It is only fair to Bercow to point out that it is perfectly possible that onshore offshoring into the UK may just have begun in the interval between the publication of his pamphlet and Philip Aldrick’s report. There is no evidence to suggest that that is not the case; but neither is there any to suggest that it is.
And as an aside, one sincerely hopes that the person who made the remark that ‘the level of intelligence and attention to detail is lacking in UK staff coming through the education system' was not a foreign national. The joyous celebration of the foreign is a spastic reflex amongst immigrationists, given its most exuberant voice in Neal Ascherson’s hosanna that ‘By God, what Scotland really wants is Poles.'
Restrictionists are also accustomed to hearing those who employ migrants for gain casually decry their fellow countrymen’s merits. A classic example of this was the anonymous Scottish employer quoted in the International Herald Tribune of October 21 2005, who said that,
“The Poles are terrific people and foreign workers tend to work a lot harder than the Scots”

Danny Sriskandarajah of the IPPR, a co-author of ‘Paying their way’, once said,
“It’s important to understand the economic contribution migrants make, but also important not to judge migrants in terms of their economic contribution alone”.
Perhaps he should have a word with that anonymous businessman; and perhaps also with John Bercow.
However, for any person who profits from a practice such as ‘onshore offshoring’ to demean the collective intelligence of the people of this country, the very country from which he derives his profits, would be bad enough if they were a fellow countryman – if they were not, then they should not be permitted to do business in this country.
Bercow then takes another tack on page 18. He writes,
“As a result of below-replacement fertility and increased longevity, population trends show that many countries, and virtually all European nations, are expected to experience a decline in the size and rapid ageing of their populations. In this situation, it is essential that there should be replacement immigration i.e. the international net inflow of people required to offset declining contributions for public services and pensions that result from a smaller and older population”.
It is odd to see a Member of Parliament for a party committed to markets and individual liberty calling for more immigration as a means of reaching a notional population target. At the very start of his document, Bercow wrote, “The Tory Party has traditionally rejected central planning”; why should he then seek to plan the size of the population? If central planning is bad for the boardroom, why should it be good for the bedroom?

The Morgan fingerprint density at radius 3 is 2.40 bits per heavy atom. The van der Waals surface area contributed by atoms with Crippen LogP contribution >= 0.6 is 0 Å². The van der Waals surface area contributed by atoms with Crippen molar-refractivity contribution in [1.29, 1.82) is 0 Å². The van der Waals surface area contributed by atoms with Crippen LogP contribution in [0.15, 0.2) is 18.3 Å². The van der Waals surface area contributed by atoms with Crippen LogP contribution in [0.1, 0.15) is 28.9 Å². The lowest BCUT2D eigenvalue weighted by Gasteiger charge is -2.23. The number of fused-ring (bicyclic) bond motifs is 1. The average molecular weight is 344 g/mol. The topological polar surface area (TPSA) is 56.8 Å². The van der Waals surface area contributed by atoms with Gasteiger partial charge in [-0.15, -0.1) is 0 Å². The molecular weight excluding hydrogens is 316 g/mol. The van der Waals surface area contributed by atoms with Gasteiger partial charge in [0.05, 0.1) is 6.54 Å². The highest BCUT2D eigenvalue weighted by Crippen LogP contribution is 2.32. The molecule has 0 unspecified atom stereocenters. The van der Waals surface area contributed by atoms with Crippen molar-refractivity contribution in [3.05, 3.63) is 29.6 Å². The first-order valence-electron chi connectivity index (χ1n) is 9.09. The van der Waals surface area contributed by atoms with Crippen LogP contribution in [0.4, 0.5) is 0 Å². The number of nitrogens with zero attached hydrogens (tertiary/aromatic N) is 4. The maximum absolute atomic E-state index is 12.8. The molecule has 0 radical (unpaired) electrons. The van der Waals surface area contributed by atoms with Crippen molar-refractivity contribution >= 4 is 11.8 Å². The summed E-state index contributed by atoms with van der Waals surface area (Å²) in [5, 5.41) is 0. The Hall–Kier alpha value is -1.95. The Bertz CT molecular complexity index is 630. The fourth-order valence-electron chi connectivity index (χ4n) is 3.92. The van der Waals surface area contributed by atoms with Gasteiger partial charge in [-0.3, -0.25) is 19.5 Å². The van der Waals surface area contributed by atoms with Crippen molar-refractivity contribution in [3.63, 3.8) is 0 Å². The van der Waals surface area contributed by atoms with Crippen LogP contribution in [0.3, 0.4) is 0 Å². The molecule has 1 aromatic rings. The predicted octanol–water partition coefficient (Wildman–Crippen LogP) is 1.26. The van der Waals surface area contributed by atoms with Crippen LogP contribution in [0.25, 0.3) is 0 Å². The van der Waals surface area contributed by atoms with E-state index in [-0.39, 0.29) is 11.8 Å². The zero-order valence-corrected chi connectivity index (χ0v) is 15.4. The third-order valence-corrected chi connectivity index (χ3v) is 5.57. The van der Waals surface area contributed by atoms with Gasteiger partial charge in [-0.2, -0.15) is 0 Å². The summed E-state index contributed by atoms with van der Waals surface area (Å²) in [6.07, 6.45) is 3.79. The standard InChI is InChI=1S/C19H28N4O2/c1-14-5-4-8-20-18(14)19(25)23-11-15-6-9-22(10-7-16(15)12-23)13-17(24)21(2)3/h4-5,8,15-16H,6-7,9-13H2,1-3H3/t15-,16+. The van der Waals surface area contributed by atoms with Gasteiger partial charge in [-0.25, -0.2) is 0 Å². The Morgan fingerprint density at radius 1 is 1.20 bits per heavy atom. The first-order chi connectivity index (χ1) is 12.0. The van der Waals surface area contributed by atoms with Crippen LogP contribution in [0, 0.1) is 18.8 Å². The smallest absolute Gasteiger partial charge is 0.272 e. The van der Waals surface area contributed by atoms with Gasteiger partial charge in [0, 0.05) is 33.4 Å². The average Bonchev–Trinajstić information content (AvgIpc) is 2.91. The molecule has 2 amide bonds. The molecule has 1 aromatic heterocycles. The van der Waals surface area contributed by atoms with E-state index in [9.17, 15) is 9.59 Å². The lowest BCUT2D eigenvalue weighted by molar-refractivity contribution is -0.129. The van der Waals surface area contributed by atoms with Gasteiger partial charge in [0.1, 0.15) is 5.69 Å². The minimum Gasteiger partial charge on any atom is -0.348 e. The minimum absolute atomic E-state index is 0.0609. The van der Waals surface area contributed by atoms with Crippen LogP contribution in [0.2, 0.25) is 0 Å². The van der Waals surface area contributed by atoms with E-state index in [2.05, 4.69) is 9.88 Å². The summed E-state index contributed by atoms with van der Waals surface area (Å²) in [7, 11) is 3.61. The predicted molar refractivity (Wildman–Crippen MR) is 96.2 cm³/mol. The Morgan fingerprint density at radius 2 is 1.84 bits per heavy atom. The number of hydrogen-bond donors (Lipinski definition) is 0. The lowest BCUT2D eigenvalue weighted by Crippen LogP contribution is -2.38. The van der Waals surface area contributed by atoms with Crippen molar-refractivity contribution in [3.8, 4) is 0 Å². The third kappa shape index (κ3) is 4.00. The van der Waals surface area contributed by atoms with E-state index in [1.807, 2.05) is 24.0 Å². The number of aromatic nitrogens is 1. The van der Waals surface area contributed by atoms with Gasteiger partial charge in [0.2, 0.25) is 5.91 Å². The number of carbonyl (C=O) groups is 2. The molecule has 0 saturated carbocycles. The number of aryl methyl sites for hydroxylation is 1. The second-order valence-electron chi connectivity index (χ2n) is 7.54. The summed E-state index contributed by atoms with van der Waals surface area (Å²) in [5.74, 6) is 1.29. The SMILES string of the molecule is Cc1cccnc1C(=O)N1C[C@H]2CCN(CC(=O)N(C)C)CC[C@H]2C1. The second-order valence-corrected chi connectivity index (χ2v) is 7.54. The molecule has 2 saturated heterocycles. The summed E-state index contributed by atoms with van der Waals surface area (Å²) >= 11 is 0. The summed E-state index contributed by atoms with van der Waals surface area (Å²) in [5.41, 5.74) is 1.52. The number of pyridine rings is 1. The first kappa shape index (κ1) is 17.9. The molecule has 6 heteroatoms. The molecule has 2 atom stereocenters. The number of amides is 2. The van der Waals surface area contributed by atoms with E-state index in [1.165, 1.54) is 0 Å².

As has often been said before, if the British wish to drink, drug, contracept and abort themselves into history then the state has no reason to stop them. That view can at least be construed as being a libertarian, if not wholly conservative, position. If there are not enough taxpayers to pay for our bloated public services, the proper solution would surely be to reduce the size of the public services; not to import a large number of people to work as a servant class, whose sole purpose would be to keep us in the style to which we have become accustomed and whose usage of the same services might just further increase their cost.
Arguments for increased immigration based on diminishing population size conveniently forget that demographic patterns can always change. There is no guarantee that the country’s population will not increase naturally throughout the next 30 years. Bercow errs in assuming that the current downward population trend is a constant. For all we know, we might be on the cusp of a change in public morality as profound as the change from the Georgian to the Victorian; in which case the downward spiral might just cure itself.
For every argument that Bercow makes in favour of mass immigration, an equally valid, supportable one can be made against. His paper, although no doubt well meaning, is a partisan political document, yet it does not make anything like a strong enough case for a change to a softer, gentler Conservative immigration policy; indeed, the evidence would indicate that Conservative immigration policy is nowhere near tough enough.
He failed because the focus of his argument was wrong from the start.
Bercow wrote on Page 2 of his paper that ‘a liberal, market orientated approach to immigration is best for Britain’.
The word ‘citizen’ does not appear anywhere in that part of his paper dedicated to immigration. It is written entirely from the perspective of ‘homo economicus’.
He falls into each of the three great traps laid at the feet of conservative mass immigration advocates.
Firstly, he seems positively determined to consider immigration to be the solution to every economic problem. His praise of the role of migrants in running the NHS is fully justified – yet he does not consider what impact reducing the size of the NHS might have on its requirement to hire migrants.